March 28th - May 14th, 2015
OPENING RECEPTION
SATURDAY, March 28th, 2015 FROM 6 - 9 PM

GALLERY ONE

Second Sight: New Representations in Photography

Chris Engman Paper II 2015 pigment print 42 x 42 inches framed Courtesy of Luis De Jesus Los Angeles

Chris Engman
Paper II
2015
pigment print
42 x 42 inches framed
Courtesy of Luis De Jesus Los Angeles

Kate Bonner
Chris Engman
Sean C. Flaherty
Megan Flanders
Ken Gonzales-Day
Valerie Green
Soo Kim
Nikki S. Lee
Joshua Mark Logan
Gina Osterloh
Nancy Popp

Curated by Chris Reynolds

 

Second Sight refers to the apparent power to perceive things that are not present to the senses.  Conversely, this term is also adopted by theorist Roland Barthes in his criticism and theorization on photography, Camera Lucida: Reflections on Photography. Barthes states that the “photographer's 'second sight' does not consist in 'seeing' but in being there”.  Second Sight: New Representations in Photography ventures beyond our preconceived perceptions of what is and what is not photography today.  Whether they investigate photographic image-making as object, history, truth, or trompe l'oeil, these artists challenge, push, and ultimately expand upon the lexicon of photography.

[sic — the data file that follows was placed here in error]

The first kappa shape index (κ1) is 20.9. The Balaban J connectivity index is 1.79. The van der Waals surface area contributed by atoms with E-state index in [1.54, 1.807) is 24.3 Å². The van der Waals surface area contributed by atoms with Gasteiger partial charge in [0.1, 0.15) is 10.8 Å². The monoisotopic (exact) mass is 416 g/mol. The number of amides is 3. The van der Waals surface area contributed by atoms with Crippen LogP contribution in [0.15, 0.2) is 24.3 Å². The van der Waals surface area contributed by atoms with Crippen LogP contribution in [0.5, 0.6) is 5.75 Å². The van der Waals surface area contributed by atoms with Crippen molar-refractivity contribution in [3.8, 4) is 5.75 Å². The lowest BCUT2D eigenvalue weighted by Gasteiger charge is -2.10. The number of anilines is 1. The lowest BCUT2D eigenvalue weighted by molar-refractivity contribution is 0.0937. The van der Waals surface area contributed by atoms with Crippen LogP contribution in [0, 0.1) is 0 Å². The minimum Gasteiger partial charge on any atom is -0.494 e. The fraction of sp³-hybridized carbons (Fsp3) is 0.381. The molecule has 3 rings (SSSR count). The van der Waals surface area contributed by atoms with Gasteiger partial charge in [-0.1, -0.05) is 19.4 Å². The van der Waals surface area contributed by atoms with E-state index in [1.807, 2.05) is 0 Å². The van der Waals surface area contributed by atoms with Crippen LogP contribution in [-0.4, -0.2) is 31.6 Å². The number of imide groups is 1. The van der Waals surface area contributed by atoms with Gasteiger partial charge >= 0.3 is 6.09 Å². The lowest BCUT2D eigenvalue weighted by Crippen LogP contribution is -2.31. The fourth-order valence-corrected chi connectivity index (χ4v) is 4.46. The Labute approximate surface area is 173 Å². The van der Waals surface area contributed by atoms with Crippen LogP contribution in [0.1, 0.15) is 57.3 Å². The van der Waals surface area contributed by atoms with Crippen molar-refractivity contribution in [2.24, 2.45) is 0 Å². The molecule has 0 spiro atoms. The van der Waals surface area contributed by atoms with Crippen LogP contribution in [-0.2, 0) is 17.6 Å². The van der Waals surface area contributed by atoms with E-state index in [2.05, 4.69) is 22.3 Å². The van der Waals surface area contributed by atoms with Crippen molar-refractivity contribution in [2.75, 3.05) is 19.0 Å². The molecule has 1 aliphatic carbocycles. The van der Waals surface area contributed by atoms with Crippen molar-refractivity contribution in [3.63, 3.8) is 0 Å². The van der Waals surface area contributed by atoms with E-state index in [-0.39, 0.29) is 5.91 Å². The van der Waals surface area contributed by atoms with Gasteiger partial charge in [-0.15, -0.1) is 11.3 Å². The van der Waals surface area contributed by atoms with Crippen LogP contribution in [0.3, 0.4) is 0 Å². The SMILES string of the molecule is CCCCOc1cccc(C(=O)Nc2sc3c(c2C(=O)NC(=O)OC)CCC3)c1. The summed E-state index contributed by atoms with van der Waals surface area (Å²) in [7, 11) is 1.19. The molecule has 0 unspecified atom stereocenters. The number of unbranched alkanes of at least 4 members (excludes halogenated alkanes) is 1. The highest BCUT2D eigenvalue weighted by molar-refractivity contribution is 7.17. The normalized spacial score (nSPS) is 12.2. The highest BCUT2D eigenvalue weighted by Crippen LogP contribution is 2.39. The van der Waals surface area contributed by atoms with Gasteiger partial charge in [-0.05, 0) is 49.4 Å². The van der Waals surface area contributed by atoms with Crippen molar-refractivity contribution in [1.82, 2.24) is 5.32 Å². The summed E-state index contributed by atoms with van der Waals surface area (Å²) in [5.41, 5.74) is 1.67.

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Gallery Two

Woman and a Meteorite 2014 Oils 39.4 x 39.4 inches Courtesy of the artist    

Woman and a Meteorite
2014
Oils
39.4 x 39.4 inches

Courtesy of the artist
 

 

John Hyatt: My Brush with Angels

UK artist, influential educator and cult musician.

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LOBBY

JANUARY - November, 2015

Craig Deines
Applebomb Project in partnership with various artists
2006-14
Artwork on hand-made skateboards

Walt Hall
Patrick Haemmerlein
Marion Lane
AmoS
Greg Rose
Yuki Miyazaki
Jophen Stein
Cherie Benner-Davis
Matthew Kelly Debbaudt
Marcel DeJure

This project started eight years ago as a simple lamination test. I realized I could cut and shape the test into a board, much like vintage laminated surfboards. Eventually I had a gang of boards.

I saw the group of boards as unfinished or blank.  I started to think about the group as a  show, but they needed the artwork.  Artists were commissioned from the fine art as well as the street and lowbrow circles to represent the variety of styles in the Los Angeles art scene. The boards were coated with resin to protect the art and  unique travel bags were made for each board.

Most boards are disposable, bought ridden and broken. Longboards are usually ridden as a relaxed gliding and carving on flat surfaces, so these boards are not subject to the same abuse. I can imagine hanging these boards as art that you take off the wall and ride sometimes.

- Craig Deines, 2014